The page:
Florida law allows for alimony but the ordered alimony must fall into one (or many) of the classifications laid out in the statute “In a proceeding for dissolution of marriage, the court may grant alimony to either party, which alimony may be bridge-the-gap, rehabilitative, durational, or permanent in nature or any combination of these forms of alimony.” Fla. Stat. Sec. 61.08(1)
Only two of the alimonies listed above in the Florida statute are really temporary alimony, rehabilitative alimony and bridge-the-gap alimony. In the old days, before 2010, the only temporary alimony allowed was rehabilitative alimony.
Florida courts kept running into the issue that it’s more expensive to operate two households instead of just one. There is usually an awkward transition, financially, when the parties go from one household to two. It may mean breaking a lease, getting an extra cable subscription, or buying a second car. This stuff seems obvious but in the tumult of a divorce, it is not top-of-mind.
Covering these divorce and post-divorce expenses do not really fall under “rehabilitative maintenance” as the statute and the case law defines it. So, Florida courts started to award temporary alimony to cover these expenses even when it wasn’t allowed. Shea v. Shea, 572 So. 2d 558 (Fla. 1st DCA 1990)
Florida courts were describing bridge-the-gap alimony before any law called “bridge the gap” was passed. “Bridge-the-gap alimony is intended to smooth the transition of a spouse from married to single life.” Bryan v. Bryan, 765 So. 2d 829, 831 (Fla. 1st DCA 2000)
Finally, the legislature passed the 2010 alimony reform (American history has shown that the legislature usually follows the courts in America).
“Bridge-the-gap alimony may be awarded to assist a party by providing support to allow the party to make a transition from being married to being single. Bridge-the-gap alimony is designed to assist a party with legitimate identifiable short-term needs, and the length of an award may not exceed 2 years. An award of bridge-the-gap alimony terminates upon the death of either party or upon the remarriage of the party receiving alimony. An award of bridge-the-gap alimony shall not be modifiable in amount or duration.” Fla. Stat. Sec. 61.08(5)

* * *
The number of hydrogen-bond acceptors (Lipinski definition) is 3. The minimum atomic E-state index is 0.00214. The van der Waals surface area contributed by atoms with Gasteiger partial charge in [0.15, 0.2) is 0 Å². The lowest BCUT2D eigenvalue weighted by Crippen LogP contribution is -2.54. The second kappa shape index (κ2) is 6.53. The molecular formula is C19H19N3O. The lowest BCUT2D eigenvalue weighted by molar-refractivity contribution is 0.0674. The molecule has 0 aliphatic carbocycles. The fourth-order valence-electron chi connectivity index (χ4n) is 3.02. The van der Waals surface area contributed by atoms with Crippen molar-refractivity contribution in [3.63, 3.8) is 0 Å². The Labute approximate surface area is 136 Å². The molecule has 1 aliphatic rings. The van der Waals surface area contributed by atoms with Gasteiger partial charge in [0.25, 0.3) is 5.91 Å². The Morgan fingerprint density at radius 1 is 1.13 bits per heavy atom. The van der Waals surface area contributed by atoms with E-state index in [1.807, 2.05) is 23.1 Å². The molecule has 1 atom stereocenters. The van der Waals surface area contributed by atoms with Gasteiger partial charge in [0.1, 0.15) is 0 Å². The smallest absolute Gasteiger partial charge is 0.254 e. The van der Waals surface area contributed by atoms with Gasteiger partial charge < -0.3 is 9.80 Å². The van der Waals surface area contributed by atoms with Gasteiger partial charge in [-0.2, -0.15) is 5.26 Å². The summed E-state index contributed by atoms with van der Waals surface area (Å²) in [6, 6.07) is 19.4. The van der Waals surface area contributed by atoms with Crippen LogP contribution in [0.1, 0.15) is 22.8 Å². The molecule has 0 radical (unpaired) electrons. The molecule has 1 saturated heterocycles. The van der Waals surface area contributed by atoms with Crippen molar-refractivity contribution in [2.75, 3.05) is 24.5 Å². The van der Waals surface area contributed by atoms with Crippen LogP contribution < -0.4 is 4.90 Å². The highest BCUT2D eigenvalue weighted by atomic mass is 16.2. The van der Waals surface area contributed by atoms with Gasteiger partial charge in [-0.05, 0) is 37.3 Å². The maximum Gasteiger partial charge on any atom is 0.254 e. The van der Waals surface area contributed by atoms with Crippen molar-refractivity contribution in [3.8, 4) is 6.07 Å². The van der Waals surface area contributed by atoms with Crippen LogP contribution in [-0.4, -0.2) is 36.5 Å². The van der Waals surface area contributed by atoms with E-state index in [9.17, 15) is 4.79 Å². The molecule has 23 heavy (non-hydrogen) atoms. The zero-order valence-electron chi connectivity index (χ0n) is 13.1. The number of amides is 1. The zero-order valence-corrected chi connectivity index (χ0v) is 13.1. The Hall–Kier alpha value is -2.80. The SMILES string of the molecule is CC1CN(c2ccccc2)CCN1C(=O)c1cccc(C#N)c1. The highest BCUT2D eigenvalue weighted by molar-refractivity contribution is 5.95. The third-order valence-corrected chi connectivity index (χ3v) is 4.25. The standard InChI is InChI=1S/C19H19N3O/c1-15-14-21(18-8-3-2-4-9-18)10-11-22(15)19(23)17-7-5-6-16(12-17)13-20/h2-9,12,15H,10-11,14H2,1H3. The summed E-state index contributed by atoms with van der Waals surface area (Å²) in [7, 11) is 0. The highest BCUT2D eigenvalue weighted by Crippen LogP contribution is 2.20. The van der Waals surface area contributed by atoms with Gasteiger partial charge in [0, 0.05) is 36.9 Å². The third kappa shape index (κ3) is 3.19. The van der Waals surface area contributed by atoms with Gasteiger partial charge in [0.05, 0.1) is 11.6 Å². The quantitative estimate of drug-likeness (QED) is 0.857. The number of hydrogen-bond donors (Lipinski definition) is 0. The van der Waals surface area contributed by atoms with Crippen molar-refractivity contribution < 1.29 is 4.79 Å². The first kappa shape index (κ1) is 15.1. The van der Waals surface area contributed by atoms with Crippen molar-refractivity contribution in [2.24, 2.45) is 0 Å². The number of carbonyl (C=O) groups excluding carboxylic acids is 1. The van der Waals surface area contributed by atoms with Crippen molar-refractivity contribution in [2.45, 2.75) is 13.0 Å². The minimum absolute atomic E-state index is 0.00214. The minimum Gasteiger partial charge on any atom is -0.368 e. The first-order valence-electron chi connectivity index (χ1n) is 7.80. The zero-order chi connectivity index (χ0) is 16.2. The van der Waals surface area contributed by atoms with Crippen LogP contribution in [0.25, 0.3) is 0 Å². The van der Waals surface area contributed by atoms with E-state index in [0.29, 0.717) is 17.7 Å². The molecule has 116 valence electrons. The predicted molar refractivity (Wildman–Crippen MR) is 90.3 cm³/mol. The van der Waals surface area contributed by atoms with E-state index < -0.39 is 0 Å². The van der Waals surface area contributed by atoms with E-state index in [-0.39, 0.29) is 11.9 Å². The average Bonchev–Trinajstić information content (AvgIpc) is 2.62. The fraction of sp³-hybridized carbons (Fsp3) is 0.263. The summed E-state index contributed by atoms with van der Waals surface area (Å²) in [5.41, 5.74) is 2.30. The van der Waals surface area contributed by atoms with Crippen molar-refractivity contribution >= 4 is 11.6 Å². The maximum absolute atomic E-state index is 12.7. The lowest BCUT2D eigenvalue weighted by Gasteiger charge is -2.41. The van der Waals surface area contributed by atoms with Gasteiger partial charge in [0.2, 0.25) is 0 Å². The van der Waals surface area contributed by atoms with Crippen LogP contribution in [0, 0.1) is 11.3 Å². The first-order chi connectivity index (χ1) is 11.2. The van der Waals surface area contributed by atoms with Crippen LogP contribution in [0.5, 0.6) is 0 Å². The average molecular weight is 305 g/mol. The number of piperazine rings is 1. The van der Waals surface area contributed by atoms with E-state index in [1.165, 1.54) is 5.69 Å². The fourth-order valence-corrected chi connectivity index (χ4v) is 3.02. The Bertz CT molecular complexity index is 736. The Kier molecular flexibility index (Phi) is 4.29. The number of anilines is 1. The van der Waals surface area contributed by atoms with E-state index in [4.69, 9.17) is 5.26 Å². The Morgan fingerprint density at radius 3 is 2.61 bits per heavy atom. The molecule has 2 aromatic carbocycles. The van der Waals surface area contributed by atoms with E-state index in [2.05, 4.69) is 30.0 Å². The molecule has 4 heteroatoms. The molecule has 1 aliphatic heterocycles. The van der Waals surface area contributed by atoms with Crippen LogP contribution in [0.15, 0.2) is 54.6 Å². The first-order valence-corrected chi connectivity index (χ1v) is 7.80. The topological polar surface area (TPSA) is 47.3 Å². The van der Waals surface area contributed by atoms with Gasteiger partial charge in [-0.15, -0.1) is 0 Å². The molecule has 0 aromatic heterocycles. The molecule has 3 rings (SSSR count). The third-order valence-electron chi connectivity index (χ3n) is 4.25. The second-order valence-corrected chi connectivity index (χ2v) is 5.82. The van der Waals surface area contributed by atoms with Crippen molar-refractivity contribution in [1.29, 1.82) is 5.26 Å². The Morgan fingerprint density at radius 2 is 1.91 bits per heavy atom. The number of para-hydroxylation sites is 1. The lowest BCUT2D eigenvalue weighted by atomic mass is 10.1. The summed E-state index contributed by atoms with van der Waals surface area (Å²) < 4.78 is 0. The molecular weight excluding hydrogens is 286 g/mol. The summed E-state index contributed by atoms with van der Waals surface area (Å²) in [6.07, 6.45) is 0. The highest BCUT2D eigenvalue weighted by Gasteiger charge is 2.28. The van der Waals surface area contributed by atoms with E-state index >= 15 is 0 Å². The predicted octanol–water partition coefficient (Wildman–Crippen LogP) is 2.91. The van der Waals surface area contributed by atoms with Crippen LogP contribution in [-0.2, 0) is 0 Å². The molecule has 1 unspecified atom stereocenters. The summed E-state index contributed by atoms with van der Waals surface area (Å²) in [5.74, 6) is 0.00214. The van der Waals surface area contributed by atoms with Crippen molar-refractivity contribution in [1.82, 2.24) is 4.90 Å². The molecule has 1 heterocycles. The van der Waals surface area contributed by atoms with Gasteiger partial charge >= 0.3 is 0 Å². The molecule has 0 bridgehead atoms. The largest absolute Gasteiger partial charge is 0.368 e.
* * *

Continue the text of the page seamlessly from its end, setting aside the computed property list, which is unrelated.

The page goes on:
Typically, bridge-the-gap alimony involves two parties who are married and both have jobs. The lesser-earner can support him or herself but it is going to be a transition going from a single family home to a condo (and in Naples, Florida we know how much both of those cost).
So, while the parties can and will survive, they have one-time expenses they have both have to push through. The higher-earner may be asked to pay for some of the expenses of the low-earner to make that transition.
In many ways, bridge-the-gap alimony becomes a way to transition from one standard of living to another.
Finally, bridge-the-gap alimony must be laid out in the judgment or Marital Settlement Agreement as expenses identified with specificity. Cohen v. Cohen, 29 So. 3d 403 (Fla. 4th DCA 2010) This means the new condo’s 1st and last rent payment, the new cable and the second car…and nothing else.
If you’re the higher-earning spouse you may be asking yourself, “when will this be over? Will he or she nickel-and-dime me to the last moment.” The answer is “Now! Bridge-the-gap alimony is the last pay-off ever. You should be thrilled to know that bridge-the-gap alimony means it is over…ask the people paying permanent alimony.”
If you’re a candidate to receive bridge-the-gap alimony, you’ll be comforted to know that divorce may be terrible but at least you can get help with the transition.
Contact my Naples, Florida family law office today to learn more about this kind of alimony and the many other kinds that are available in Florida.